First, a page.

Staples and Office Depot on Wednesday said their boards voted to extend a deadline to approve a merger pact that has so far been thwarted by U.S. antitrust regulators. Investors shouldn't hold their breath for a deal to go through -- all the three-month postponement amounts to is a bunch of wishful thinking.
Sure, extending the deadline will give the office supply chains time to fight the Federal Trade Commission's lawsuit to block the transaction and go through a trial set to begin March 21. But it's a matter of going through the motions, so to speak, for management -- many of whom stand to come out on the losing end of any tie-up.
Shares of Staples and Office Depot fell by as much as 6 percent and 4 percent, respectively, on Wednesday. Since the merger agreement was announced last February, both companies' stock prices have dropped by roughly 50 percent.
That's because the merger has been met by fierce opposition from antitrust regulators, who argue that joining the retailers will hurt competition and increase prices for commercial clients.
It's important to note that one of the biggest commercial clients of Staples and Office Depot is government -- namely hundreds of federal, state and local entities, along with public schools and charities, that buy pens, paper and printer cartridges from the two retailers.
In 2013, for instance, Staples went so far to win a contract to become New York State's official office supplies vendor that it offered more than 200 items at a price of one cent per product -- a decision that ended up costing the retailer a pretty penny.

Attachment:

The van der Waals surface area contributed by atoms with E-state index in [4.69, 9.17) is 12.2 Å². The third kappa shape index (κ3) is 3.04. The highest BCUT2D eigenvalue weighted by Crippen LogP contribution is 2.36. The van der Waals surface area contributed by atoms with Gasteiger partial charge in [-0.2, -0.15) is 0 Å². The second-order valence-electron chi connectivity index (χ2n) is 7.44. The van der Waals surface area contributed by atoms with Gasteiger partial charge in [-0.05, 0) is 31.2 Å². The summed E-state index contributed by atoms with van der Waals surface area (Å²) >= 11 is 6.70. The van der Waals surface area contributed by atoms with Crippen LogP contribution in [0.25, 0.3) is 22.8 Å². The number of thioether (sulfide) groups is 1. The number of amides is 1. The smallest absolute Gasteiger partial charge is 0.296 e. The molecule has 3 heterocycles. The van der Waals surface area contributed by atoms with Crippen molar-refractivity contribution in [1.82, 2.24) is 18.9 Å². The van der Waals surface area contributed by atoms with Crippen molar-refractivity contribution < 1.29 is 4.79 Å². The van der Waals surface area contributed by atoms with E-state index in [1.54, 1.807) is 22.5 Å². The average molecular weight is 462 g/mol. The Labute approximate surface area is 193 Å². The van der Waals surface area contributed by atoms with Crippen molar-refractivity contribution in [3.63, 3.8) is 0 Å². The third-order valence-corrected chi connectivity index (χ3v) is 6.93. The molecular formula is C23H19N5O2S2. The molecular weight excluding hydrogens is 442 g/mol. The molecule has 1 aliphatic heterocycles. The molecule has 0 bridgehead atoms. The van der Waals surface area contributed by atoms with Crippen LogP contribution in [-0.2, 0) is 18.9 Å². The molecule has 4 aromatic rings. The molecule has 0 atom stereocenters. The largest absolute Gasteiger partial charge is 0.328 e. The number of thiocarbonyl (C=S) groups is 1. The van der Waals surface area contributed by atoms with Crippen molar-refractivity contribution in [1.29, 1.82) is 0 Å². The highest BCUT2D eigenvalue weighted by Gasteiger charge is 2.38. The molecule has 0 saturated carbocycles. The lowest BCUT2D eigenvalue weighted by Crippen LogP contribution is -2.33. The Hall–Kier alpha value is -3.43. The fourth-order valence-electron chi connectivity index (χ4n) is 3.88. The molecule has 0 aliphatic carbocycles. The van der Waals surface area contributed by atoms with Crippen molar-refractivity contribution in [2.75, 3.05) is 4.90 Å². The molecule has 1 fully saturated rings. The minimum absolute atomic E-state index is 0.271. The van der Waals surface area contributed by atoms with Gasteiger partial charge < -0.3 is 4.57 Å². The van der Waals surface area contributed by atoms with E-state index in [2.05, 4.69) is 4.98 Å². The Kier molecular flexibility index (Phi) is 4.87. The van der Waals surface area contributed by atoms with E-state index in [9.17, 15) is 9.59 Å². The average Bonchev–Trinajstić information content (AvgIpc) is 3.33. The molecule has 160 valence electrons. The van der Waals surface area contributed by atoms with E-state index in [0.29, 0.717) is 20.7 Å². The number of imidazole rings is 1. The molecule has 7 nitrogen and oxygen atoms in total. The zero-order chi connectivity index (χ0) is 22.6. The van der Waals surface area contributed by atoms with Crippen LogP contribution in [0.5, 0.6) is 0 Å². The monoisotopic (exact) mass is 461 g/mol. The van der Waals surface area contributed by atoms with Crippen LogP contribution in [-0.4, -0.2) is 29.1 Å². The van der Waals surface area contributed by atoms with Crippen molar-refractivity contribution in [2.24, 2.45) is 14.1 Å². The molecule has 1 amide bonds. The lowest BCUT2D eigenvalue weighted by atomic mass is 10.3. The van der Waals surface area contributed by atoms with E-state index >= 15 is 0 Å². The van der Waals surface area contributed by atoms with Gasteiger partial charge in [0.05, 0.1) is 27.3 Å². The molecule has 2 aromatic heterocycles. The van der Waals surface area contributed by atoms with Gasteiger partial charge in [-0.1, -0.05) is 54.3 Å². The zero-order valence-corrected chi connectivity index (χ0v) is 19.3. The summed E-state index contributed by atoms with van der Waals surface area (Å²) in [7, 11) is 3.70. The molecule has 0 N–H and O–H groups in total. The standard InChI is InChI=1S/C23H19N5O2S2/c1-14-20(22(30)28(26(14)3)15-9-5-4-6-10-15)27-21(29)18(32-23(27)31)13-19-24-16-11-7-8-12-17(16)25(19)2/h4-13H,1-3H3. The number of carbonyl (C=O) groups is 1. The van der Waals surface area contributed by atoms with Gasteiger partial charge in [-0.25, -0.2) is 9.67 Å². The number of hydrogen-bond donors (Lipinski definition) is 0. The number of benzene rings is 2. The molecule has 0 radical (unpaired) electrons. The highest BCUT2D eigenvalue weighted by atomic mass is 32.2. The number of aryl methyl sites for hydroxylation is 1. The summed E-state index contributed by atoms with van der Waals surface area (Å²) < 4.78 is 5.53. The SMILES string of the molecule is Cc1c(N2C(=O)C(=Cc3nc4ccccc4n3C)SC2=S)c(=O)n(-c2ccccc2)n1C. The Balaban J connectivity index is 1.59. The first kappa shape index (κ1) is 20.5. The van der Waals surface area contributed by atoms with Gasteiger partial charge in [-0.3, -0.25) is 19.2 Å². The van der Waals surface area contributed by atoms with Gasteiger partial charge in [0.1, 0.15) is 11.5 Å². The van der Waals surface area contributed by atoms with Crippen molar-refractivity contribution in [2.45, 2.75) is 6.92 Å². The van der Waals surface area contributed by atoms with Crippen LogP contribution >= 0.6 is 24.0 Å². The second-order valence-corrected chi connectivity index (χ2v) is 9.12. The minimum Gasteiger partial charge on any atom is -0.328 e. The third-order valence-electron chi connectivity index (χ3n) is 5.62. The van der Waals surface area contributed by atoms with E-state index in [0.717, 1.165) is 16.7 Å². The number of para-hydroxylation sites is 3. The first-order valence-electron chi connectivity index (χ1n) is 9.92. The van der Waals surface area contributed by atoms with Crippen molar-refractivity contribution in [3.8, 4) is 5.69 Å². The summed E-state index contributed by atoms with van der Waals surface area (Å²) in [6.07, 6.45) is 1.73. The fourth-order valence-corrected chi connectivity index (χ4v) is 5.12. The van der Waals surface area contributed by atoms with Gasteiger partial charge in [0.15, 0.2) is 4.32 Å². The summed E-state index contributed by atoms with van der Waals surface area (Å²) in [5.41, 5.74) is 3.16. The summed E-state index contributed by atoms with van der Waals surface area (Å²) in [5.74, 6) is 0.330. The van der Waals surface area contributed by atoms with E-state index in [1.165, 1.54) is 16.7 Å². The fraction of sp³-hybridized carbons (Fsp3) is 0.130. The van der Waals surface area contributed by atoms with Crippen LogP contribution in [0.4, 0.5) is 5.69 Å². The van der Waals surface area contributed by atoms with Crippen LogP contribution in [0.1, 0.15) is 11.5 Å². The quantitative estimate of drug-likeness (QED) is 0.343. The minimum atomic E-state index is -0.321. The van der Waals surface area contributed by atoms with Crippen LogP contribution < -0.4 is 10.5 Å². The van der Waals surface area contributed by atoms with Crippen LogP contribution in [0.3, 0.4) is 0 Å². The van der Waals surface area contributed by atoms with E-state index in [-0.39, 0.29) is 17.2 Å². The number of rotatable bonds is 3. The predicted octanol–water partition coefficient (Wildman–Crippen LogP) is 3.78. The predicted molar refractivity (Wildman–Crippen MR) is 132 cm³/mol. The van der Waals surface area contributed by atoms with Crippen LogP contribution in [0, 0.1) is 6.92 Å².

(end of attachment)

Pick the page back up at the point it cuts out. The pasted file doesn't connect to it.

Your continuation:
Regulators approved the 2013 Office Depot/Office Max merger because Amazon and other Internet retailers had altered the retail industry enough to provide for more national price competition.
That argument doesn't pass muster this time around, because online retailers have much less of a presence in the commercial business. Ironically, Staples and Office Depot took on more commercial business partly to avoid the online competition on the consumer side. They each derive more than a third of their annual revenue from commercial contracts, according to Bloomberg data.
As Gadfly's Gillian Tan pointed out last year, Staples and Office Depot could have tried harder from the start to address regulators' concerns. But even ratcheting up concessions later in the year didn't win over the FTC.
Anyway, it's hard to imagine a world where Staples and Office Depot executives are really cheering for a merger that could result in more store closures and lost jobs -- particularly for Office Depot executives and the 2,000 employees that work in its Boca Raton headquarters. Office Depot already plans to close 400 stores by the end of 2016. More than 1,000 store closures are expected to come as a result of the merger. And if the deal flops, Office Depot could collect $250 million from Staples, based on the merger agreement.
It seems the only folks who stand to benefit are the activist investors that pushed for the move in the first place. More than 10 percent of Staples' shares and more than 26 percent of Office Depot's shares are owned by hedge funds like Paul Singer's Elliott Management and Daniel Och's Oz Management, according to data compiled by Bloomberg.
But even Starboard, the activist investors that helped orchestrate the Office Depot-Office Max tie-up and vocally pushed the Staples deal, has pulled back. At the end of last year, it reduced its stake in Office Depot and exited its entire position in Staples.
As painstaking as this merger process has become, extending the time frame isn't going to change the outcome.
This column does not necessarily reflect the opinion of Bloomberg LP and its owners.
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